I have a love-hate relationship with my Internet Service Provider (ISP) Virgin Media. I love the fact that they give me a fast and reliable fiber optic broadband connection (no copper running into this house), although I’m less keen on their peak time throttling policy. On the other hand, I hate their cozy relationship with the major records labels over the issue of illegal file sharing, whereby they appear to be more than willing to entertain the idea of disconnecting customers at the labels’ request if it’s claimed they are persistent offenders.
This week, Virgin talked up the latest phase of that cozy relationship, announcing a new unlimited music plan backed by Universal Music Group, and a firm commitment to “educate” file sharers through a temporary suspension of service.
The new service will offer unlimited, DRM-free music downloads, claimed to be a world first. And although pricing hasn’t been revealed, reports suggest the cost will be about the same as two albums per month, which I’d peg at between 10 and 15 pounds. So far only Universal is on-board, unsurprising as they have historically been the most keen on pushing subcription-based services — remember Total Music? — although Virgin is hopeful of the other three major labels and a number of independents signing up in time for the planned Christmas launch.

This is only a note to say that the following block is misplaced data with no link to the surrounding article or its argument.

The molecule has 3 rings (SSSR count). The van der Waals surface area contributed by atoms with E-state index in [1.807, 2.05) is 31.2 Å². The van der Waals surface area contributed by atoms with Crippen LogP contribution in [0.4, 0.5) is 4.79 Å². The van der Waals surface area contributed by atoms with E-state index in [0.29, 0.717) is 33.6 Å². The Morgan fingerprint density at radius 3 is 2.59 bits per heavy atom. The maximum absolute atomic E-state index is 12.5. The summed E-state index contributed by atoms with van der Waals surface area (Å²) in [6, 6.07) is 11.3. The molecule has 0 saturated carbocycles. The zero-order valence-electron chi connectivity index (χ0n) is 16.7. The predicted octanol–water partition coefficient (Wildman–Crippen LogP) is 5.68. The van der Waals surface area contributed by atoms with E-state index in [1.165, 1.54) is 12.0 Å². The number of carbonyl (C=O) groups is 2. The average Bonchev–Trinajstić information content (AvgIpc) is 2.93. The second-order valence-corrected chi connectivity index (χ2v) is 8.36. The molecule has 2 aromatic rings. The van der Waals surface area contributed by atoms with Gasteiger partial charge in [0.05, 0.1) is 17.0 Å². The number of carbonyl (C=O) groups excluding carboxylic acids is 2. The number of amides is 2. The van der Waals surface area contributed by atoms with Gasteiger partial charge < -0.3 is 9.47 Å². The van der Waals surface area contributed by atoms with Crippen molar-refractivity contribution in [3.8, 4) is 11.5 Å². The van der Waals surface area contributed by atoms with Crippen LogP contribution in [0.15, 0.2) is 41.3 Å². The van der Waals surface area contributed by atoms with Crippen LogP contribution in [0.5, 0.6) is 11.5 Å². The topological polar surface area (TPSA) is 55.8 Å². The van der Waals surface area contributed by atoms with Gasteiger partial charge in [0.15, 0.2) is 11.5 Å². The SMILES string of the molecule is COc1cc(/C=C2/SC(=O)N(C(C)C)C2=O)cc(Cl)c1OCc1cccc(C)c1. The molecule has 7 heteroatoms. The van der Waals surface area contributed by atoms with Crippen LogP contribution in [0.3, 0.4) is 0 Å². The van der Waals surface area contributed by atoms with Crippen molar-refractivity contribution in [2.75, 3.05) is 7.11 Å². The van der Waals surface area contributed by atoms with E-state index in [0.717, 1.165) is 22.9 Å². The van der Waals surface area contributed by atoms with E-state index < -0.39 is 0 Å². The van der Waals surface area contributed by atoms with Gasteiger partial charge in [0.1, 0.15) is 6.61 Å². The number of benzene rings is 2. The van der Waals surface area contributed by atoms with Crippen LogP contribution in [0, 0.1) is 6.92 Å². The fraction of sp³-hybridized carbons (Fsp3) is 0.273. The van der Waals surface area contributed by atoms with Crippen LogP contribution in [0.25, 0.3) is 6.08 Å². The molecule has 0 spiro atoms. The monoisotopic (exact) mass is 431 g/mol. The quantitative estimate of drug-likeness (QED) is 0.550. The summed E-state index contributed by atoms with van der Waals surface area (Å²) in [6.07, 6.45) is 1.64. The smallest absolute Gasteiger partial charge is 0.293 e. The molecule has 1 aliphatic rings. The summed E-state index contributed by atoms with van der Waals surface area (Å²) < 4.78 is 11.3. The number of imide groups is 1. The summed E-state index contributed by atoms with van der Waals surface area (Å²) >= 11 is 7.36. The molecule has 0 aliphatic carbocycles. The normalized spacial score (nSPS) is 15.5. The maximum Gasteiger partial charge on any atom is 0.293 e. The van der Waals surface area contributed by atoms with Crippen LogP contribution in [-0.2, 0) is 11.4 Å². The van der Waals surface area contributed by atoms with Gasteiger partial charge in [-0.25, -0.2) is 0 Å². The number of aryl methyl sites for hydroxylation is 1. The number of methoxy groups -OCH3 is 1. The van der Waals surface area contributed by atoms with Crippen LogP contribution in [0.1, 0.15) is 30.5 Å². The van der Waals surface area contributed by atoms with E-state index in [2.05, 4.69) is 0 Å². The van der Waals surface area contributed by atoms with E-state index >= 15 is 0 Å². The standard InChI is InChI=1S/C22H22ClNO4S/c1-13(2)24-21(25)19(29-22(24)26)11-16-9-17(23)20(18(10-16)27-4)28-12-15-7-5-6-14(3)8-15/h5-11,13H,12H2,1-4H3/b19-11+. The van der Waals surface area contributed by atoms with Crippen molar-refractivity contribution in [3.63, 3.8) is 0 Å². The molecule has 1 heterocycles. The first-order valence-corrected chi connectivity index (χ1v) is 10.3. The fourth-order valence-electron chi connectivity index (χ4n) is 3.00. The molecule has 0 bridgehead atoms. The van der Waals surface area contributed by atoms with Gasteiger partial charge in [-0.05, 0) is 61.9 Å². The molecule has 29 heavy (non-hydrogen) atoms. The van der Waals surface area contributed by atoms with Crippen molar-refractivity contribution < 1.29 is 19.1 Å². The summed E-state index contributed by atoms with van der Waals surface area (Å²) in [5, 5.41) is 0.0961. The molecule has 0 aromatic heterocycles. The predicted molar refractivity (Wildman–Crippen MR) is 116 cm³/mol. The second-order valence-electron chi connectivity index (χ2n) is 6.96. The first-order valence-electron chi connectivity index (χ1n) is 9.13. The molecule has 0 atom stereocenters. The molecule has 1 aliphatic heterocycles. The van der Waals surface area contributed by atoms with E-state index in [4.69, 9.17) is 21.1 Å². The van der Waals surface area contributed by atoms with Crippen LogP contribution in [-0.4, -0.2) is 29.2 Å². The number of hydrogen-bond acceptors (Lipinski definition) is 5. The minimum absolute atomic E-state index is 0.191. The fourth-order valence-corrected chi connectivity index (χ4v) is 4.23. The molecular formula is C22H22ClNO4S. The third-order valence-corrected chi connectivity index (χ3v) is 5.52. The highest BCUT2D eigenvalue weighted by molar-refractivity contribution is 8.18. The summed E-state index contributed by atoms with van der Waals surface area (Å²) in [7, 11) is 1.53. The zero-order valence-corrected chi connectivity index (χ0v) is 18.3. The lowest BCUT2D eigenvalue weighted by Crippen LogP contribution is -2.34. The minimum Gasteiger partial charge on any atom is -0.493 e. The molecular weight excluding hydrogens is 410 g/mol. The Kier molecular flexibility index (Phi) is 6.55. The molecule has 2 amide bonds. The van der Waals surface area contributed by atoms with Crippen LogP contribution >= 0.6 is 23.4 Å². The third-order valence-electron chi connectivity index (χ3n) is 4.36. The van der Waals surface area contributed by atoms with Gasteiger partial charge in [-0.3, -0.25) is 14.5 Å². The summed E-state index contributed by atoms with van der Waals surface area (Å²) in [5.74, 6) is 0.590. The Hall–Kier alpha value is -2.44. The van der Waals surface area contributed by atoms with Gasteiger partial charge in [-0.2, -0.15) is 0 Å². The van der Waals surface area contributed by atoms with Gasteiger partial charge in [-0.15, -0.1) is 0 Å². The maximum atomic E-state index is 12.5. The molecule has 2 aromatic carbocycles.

If the service is truly unlimited and DRM-free, though it’s hard to see how there won’t be some “fair use” restrictions (otherwise, what’s stopping a subscriber downloading all the tracks they want in the first month and then leaving?), then this is a pretty big deal, and marketed right, I can see parents adding the music plan to their already bulging cable bill. Whether or not it will appeal to illegal file sharers directly, however, will depend a lot on price, the size of Virgin’s music catalog, and what, if any, inconvenience if plastered on top. Which brings us to The Sick…
See also: Will 2008 be the year of the music tax?
Working with the music industry, Virgin says it will continue to “educate” its customers over the issue of illegal file sharing. Measures will include sending letters out to offenders and “as a last resort for persistent offenders, a temporary suspension of Internet access. No customers will be permanently disconnected and the process will not depend on network monitoring or interception of customer traffic by Virgin Media.” (The Register)
In other words, Virgin will continue to rely on the labels themselves or their third-party agents, to snoop on their customers. That’s a better PR position but in reality is still means the ISP is a willing accomplice. That said, with the UK government threatening to legislate if ISPs and the content industry can’t come to a voluntary agreement to fight piracy, this maybe the best we can hope for.